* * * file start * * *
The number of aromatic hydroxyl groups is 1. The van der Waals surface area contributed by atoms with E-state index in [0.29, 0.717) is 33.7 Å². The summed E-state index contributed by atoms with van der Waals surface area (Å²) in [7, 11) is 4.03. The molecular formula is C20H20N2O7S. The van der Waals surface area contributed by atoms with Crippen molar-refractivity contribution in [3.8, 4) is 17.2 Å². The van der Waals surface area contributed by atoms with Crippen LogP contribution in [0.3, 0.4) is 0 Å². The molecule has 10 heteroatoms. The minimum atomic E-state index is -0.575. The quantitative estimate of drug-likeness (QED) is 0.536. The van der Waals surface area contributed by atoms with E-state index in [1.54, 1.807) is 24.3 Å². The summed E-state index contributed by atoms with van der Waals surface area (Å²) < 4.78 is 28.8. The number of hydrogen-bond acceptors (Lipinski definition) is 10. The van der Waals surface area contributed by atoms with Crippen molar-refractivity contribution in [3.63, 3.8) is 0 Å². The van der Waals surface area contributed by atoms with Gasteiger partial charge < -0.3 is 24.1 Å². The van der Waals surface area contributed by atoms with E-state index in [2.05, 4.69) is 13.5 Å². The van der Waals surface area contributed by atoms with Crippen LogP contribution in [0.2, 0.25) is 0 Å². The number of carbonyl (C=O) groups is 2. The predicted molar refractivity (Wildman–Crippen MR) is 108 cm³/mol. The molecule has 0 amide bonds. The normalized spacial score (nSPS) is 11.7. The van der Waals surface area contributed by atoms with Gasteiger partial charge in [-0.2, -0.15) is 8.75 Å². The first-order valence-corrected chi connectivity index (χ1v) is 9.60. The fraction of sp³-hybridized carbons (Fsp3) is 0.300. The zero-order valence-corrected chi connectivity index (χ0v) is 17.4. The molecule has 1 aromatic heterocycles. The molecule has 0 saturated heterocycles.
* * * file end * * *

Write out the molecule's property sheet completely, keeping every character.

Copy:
The number of aromatic hydroxyl groups is 1. The van der Waals surface area contributed by atoms with E-state index in [0.29, 0.717) is 33.7 Å². The summed E-state index contributed by atoms with van der Waals surface area (Å²) in [7, 11) is 4.03. The molecular formula is C20H20N2O7S. The van der Waals surface area contributed by atoms with Crippen molar-refractivity contribution in [3.8, 4) is 17.2 Å². The van der Waals surface area contributed by atoms with Crippen LogP contribution in [0.3, 0.4) is 0 Å². The molecule has 10 heteroatoms. The minimum atomic E-state index is -0.575. The quantitative estimate of drug-likeness (QED) is 0.536. The van der Waals surface area contributed by atoms with E-state index in [1.54, 1.807) is 24.3 Å². The summed E-state index contributed by atoms with van der Waals surface area (Å²) < 4.78 is 28.8. The number of hydrogen-bond acceptors (Lipinski definition) is 10. The van der Waals surface area contributed by atoms with Crippen molar-refractivity contribution in [3.63, 3.8) is 0 Å². The van der Waals surface area contributed by atoms with Gasteiger partial charge < -0.3 is 24.1 Å². The van der Waals surface area contributed by atoms with E-state index in [2.05, 4.69) is 13.5 Å². The van der Waals surface area contributed by atoms with Crippen LogP contribution in [0.2, 0.25) is 0 Å². The number of carbonyl (C=O) groups is 2. The predicted molar refractivity (Wildman–Crippen MR) is 108 cm³/mol. The molecule has 0 amide bonds. The normalized spacial score (nSPS) is 11.7. The van der Waals surface area contributed by atoms with Gasteiger partial charge in [-0.2, -0.15) is 8.75 Å². The first-order valence-corrected chi connectivity index (χ1v) is 9.60. The fraction of sp³-hybridized carbons (Fsp3) is 0.300. The zero-order valence-corrected chi connectivity index (χ0v) is 17.4. The molecule has 1 aromatic heterocycles. The molecule has 0 saturated heterocycles.